“I, like, don’t even get how, like, anxious I got talking about this because it’s so traumatic for me,” she admits. “I lived with someone who I considered my best friend at the time. … She did not pay me rent for a few months, was super-late on things. I covered the bill on the majority of things, which was, like, whatever. But then she wanted to get a dog. I said no, obviously, because I had a corgi puppy and she wanted a pit bull.”

One evening, Nickoles decided to spend the night at her then boyfriend’s apartment.

“And I came home the next morning, he had been poisoned and was seizing,” she alleges of her puppy. “I took him to the vet immediately, tried to get him all the help he could possibly but unfortunately he did pass away. And neither the police nor Mississippi State University’s vet research even could give me answers other than that he was poisoned.”

While she lives by herself now, Nickoles urges people to be wary of who they surround themselves with, because she experienced a series of setbacks following this ordeal.

“I do live by myself now, which I really like,” she continues. “I will say that did cause me to, like, f*** up my grades even more than I already had. So this would be the day I’m supposed to graduate, actually.”

Still, Nickoles does think fondly of the University of Alabama as a whole.

“So I do love Alabama Roll Tide. This has been my dream school forever but I did develop IBS being here and extreme anxiety and depression. So yeah,” she says.

‘This sounds so trauamatizing, I’m so sorry. I developed IBS while at UGA in a sorority and also had to graduate later bc of it. Thank u for sharing!!’

Some commenters are sharing their own traumatic college experiences, while others are reacting to the video’s shocking revelations.

“Oh my god?? The grapefruit thing??? I hope you pressed charges I’m so sorry,” @whatsavivawhosthat wrote.

“Bro how could the police not go ANYTHING,” @anikan.skywalker asked.

“This sounds so trauamatizing, I’m so sorry. I developed IBS while at UGA in a sorority and also had to graduate later bc of it. Thank u for sharing!!” @nicholekalen replied.

These days, Nickoles is prioritizing her mental and physical health. Journaling and daily reflections have helped her immensely.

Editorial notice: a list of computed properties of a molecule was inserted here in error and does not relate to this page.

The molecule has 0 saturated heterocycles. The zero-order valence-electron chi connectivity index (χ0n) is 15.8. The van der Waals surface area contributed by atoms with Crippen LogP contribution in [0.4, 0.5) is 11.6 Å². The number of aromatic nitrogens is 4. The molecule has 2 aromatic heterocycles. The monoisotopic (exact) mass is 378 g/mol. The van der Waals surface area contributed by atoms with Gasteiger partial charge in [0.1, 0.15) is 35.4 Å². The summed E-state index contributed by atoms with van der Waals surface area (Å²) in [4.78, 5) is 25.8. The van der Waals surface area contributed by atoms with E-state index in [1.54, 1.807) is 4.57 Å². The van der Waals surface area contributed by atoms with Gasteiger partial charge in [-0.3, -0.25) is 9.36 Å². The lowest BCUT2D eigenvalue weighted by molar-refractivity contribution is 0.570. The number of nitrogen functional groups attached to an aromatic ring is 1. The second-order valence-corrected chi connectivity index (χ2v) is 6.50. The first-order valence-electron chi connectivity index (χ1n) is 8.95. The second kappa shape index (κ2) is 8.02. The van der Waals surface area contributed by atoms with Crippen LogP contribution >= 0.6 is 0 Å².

“Attending Alabama has been my dream since I was in the 6th grade but turned into a complete nightmare,” Nickoles told In The Know by Yahoo via email. “Following the incidents with my old roommates both freshman and sophomore years my grades and GPA took a toll along with my mental health. I was so depressed following the death of my dog Ollie that I failed classes, lost motivation in receiving my degree, & even contemplated self harm at times. I’ve since learned to cope with these instances and the fact that justice will never be given by exploring my religion, praying for guidance, & focusing my efforts on my mental and physical health.”

She added, “College is supposed to be the ‘best 4 years of your life’ as many would say but in my case its the complete opposite and will most likely take me 5 years to finish what would normally take someone 4 years due to everything that has happened.”

In The Know by Yahoo is now available on Apple News — follow us here!

The post From rushing to roommates, a University of Alabama student talks about her traumatic college experience: ‘Bro how could the police not go ANYTHING’ appeared first on In The Know.

More from In The Know:

'I'm so OCD': Mental health advocate Tia Wilson on the destigmatization of OCD and its portrayal in pop culture

'You have to learn how to live first, document second': Emma Chamberlain responds to 'anything goes' sound bite being used for viral trend on TikTok

This $10 clear bag is stadium-approved, so you can take it into concerts, games and more

Don't tell anyone, but the Nordstrom Rack weekend deals are wild right now